Finally free, Proctor warns of Qatar’s complexities
The nightmare of being held against his will is finally over for David Proctor, the former chief executive of Al-Khaliji Bank. Reunited with his family, he can finally reveal the extent of his ordeal, and issues a stark warning to other finance professionals looking to do business in Qatar. Eric Ellis, the reporter who broke news of his plight, spoke to Proctor in Singapore.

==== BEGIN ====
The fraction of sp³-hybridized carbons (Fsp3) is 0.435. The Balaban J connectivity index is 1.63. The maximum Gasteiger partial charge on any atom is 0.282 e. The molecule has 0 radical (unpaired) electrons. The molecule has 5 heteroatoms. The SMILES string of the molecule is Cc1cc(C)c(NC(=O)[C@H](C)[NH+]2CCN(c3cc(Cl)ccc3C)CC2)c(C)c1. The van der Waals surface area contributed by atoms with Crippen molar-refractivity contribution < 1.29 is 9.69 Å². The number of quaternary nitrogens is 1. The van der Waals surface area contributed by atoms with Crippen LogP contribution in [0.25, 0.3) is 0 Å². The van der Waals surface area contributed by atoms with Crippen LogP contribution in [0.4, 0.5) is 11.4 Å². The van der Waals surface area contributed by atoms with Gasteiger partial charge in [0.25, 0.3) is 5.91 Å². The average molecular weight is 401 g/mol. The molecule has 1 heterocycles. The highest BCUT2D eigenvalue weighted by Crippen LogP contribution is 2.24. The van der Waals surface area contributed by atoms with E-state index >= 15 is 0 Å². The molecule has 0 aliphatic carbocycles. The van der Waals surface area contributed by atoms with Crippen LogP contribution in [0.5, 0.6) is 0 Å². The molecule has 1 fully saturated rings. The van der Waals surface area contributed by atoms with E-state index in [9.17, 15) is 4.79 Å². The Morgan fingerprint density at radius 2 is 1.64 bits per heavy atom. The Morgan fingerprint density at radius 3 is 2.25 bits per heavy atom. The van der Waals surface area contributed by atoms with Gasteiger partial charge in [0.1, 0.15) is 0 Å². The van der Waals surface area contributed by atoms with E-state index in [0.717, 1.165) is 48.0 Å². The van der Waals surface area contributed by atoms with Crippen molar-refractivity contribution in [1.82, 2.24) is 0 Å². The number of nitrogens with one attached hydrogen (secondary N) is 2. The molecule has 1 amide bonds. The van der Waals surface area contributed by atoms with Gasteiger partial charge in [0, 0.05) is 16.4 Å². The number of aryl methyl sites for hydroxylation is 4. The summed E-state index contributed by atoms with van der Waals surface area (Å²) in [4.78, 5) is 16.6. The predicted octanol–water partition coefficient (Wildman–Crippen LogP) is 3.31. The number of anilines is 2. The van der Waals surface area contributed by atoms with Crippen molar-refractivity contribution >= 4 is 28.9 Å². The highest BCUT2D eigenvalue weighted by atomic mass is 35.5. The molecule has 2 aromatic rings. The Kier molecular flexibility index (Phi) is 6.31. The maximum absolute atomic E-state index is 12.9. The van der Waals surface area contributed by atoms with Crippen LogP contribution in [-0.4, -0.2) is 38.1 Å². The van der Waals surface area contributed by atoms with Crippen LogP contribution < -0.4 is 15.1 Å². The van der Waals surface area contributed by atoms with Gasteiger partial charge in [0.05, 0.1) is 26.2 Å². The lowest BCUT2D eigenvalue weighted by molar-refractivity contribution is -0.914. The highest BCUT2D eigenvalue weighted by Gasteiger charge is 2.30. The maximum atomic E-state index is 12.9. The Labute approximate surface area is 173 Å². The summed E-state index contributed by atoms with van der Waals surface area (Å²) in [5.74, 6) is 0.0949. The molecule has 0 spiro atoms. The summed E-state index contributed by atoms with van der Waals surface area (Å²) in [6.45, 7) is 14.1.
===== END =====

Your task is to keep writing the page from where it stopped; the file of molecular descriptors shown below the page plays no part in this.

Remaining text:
DAVID PROCTOR’S last hours in Doha were not without drama. On April 28, 14 months since the start of his ordeal, he was telephoned unsolicited by his successor at Al-Khaliji, the bank’s "acting" CEO, South African banker Robin McCall. Proctor says McCall affected a matey long-time-no-hear telephone tone with his former boss, asking: "What was he up to these days". A disgusted Proctor asked McCall about the status of his exit visa. He says McCall responded that it had been approved and was available for collection from Qatar’s immigration department. Proctor had heard such things a myriad times before, he regarded it as part of the torment and believed McCall’s remark was yet another false dawn. He perfunctorily went to the department and to his astonishment he was told there was a visa available but that he couldn’t collect it as such things were all electronic now. Sceptical but hopeful, he made a provisional booking for a one-way ticket to Singapore at the airport for the midnight flight on Qatar Airways, owned by his former patron at Al-Khaliji, Qatar’s prime minister. Proctor fretted this was an elaborate stitch-up, and that he might even go missing, as have other expatriates before him in similar predicaments. Proctor’s family abroad wanted to keep track of his movements in Qatar and were worried that the exit procedure was a ruse, mindful of the British airline executive Ian Heywood who went missing for a month when he was detained at Doha airport in 2008 soon after giving in his notice at Qatar Airways. (Heywood was held in Qatar for six months, charged by Qatar Airways with industrial espionage but acquitted when the airline didn’t press charges for lack of evidence.)